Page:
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Take this rankings with a grain of salt. Their take on this guy is pretty unfair. I don’t know where to begin . . .
I don’t quote this service because I have no idea how they evaluate player, or who is doing the evaluation. I’m not going to blindly follow their lead. I refuse to do it. Perhaps they do great work, but I need to know who the cooks in the kitchen are.
I keep hearing that a service called Pro Football Focus, which is quoted religiously by many football writers these days, ranked Jeff Cumberland last out of 67 tight ends who played 25 percent of their team’s snaps last season.
This is absolutely, positively ridiculous.
He had 23 catches for 247 yards and three touchdowns last year.
So he gets ripped for his poor production. Unfair.
First of all, do you want him to throw to himself? The Jets quarterback play last year wasn’t great. It’s not like they got a lot of different weapons involved consistently. This isn’t a Drew Brees, Aaron Rodgers or Tom Brady scenario, where they are getting to their third and fourth reads, and constantly getting a myriad of targets involved. Geno Smith, like a lot of young quarterbacks, tends to lock on his primary receiver. Once in a while he gets to his second read. Getting to the third or fourth read happens as often as an eclipse.
Cumberland was often a third or fourth read. So he didn’t get thrown to very often. Not his fault. Once again, do you want him to throw to himself?
Somebody the other day was criticizing former Jets WR coach Sanjay Lal to me. Who did he develop with the Jets? I hear this a lot. I actually think he’s a pretty good coach. It’s hard to shine as a receivers coach with a shaky signal-caller. Lal, who is in Buffalo now, wasn’t the quarterback. He doesn’t throw to his receivers in practice or games. There is only so much he can do.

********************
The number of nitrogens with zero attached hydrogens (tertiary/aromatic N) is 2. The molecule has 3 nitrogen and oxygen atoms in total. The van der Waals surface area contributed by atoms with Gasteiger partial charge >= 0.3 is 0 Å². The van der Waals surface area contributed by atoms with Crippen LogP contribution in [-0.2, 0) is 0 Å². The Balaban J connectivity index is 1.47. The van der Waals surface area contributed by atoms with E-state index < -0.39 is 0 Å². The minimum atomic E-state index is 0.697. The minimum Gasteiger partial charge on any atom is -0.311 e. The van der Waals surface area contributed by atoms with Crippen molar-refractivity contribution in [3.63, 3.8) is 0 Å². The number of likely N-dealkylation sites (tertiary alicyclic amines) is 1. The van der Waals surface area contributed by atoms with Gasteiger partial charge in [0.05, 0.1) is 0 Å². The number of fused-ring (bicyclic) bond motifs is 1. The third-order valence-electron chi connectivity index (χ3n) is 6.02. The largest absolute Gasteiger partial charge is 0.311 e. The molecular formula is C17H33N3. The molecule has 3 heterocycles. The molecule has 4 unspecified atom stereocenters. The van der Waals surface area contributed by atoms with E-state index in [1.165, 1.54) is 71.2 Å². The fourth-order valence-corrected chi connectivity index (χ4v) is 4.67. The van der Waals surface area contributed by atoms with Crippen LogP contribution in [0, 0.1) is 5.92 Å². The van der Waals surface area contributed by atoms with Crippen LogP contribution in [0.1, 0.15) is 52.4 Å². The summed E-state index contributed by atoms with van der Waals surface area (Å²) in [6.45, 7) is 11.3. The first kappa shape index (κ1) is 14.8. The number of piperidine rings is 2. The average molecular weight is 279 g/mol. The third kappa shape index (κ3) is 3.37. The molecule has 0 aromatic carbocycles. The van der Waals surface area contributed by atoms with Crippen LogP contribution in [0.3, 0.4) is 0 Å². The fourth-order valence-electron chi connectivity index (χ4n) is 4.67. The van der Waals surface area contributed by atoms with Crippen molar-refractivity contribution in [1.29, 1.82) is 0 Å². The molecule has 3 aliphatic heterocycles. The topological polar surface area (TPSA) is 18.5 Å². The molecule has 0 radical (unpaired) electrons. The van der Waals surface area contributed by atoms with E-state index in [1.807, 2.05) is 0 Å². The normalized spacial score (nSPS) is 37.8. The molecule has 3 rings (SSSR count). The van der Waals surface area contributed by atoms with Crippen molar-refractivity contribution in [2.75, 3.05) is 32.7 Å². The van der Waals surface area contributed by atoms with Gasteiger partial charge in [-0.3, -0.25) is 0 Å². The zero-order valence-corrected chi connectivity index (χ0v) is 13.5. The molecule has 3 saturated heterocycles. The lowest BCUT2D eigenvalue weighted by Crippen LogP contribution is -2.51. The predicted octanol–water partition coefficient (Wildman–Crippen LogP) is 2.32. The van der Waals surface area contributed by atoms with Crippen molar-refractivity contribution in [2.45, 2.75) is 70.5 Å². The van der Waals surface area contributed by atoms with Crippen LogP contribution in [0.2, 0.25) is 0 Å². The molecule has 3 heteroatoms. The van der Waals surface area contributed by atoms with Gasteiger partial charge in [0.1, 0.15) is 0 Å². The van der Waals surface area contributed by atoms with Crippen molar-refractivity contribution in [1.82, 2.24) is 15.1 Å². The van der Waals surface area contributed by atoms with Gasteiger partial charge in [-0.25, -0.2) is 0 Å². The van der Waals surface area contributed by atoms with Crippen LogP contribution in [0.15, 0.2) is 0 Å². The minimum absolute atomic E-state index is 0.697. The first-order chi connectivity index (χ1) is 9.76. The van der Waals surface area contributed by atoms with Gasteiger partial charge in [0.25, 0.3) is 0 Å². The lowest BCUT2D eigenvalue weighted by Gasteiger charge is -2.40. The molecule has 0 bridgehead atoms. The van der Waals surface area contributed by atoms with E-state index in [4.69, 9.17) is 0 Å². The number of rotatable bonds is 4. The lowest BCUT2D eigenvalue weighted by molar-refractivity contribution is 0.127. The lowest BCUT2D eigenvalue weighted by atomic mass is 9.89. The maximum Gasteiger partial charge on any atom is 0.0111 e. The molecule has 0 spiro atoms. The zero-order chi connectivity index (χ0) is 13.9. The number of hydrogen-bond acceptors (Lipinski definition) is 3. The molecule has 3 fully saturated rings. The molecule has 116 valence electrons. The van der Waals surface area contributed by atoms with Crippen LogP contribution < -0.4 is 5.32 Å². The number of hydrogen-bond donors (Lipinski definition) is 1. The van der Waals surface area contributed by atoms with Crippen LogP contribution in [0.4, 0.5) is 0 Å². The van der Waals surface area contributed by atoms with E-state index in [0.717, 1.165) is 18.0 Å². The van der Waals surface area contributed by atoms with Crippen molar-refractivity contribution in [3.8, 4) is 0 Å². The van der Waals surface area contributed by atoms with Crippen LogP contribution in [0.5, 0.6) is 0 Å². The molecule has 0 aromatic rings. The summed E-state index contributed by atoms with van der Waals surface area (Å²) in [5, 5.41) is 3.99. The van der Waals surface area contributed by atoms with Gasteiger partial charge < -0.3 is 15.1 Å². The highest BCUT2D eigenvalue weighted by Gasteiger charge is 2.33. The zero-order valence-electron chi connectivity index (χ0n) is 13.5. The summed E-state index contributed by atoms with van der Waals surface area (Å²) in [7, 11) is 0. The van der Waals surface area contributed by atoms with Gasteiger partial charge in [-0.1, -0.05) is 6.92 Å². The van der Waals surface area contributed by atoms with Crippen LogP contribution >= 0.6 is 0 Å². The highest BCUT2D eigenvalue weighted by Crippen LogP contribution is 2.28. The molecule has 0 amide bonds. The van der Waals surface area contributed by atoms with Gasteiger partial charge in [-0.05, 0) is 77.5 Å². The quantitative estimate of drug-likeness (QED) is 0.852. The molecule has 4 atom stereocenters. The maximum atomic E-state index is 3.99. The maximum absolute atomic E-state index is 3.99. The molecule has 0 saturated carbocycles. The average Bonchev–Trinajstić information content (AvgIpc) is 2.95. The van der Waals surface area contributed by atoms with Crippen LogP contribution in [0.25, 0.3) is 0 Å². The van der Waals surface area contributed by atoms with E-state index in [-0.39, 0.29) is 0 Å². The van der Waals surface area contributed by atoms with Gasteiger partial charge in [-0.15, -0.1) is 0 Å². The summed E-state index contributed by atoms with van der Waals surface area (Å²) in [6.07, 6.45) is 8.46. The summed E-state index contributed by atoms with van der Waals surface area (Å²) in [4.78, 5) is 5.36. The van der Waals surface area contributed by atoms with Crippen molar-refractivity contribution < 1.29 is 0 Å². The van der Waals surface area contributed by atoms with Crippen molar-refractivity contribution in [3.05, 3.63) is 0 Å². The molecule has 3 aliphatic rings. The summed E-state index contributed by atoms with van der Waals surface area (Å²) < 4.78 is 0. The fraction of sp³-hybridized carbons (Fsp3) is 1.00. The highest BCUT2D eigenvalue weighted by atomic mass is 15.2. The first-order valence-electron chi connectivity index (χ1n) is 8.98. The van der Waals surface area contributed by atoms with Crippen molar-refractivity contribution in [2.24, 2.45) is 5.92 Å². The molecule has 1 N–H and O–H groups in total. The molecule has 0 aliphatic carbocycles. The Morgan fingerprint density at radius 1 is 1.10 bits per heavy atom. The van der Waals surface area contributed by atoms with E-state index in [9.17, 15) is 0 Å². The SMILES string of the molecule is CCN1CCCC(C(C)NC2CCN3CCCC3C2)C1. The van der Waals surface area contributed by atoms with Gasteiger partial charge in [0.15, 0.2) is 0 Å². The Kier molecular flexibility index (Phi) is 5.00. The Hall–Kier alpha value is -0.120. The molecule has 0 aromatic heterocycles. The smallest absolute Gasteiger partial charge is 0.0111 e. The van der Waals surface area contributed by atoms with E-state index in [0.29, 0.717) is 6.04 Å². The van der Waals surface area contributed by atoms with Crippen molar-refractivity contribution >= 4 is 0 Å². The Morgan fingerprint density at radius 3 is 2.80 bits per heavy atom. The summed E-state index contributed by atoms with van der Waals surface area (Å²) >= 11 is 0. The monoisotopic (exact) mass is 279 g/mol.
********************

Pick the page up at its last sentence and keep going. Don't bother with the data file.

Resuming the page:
Same theory for Cumberland. He can’t throw to himself.
And aside from not being targeted, another reason Cumberland wasn’t that involved in the passing game is that he’s turned into a pretty good blocker, and he was asked to stay in quite a lot. He’s a thickly-built 6-4, 255-pounder with a powerful base. He’s built to block, and has embraced the role.
Cumberland played 83 percent of the offensive snaps last year. Why? Because the coaches really liked his blocking, and Jace Amaro, as we know, is a project as a blocker, and struggled in this area as a rookie.
And now, with a new coaching staff, Cumberland is still viewed as the starting tight end, and Amaro is viewed as an H-Back. The new coaches saw the film and realized that Cumberland is light years ahead of Amaro as a blocker. And honestly, Amaro isn’t really a better receiver than Cumberland. Who dropped the ball more last year? Amaro.
Actually, Cumberland is faster than Amaro. Cumberland ran in the 4.5 are coming out of Illinois, and Amaro ran 4.74 at the combine last year.
There are certain reporters obsessed with the narrative that Amaro needs to take over for Cumberland as the #1 tight end. Now! They ask a lot of questions about it. They don’t get why Amaro is behind Cumberland.
Because right now, Cumberland is better than Amaro.
Cumberland is the better blocker.
As for the receiving, it’s hard for me to evaluate Cumberland because he’s so underutilized. Cumberland has the speed to stretch the seam. He’s displayed that when given a chance. Cumberland is mismatch for a lot of linebackers.
If people think they know better than the previous staff, and current staff, at evaluating tight ends, that is their right.
But I’m with the coaches on this one – former and present.
Cumberland is a solid all-around tight end. Not great, but solid.
Not sure where all the hate is coming from.
June 26, 2015
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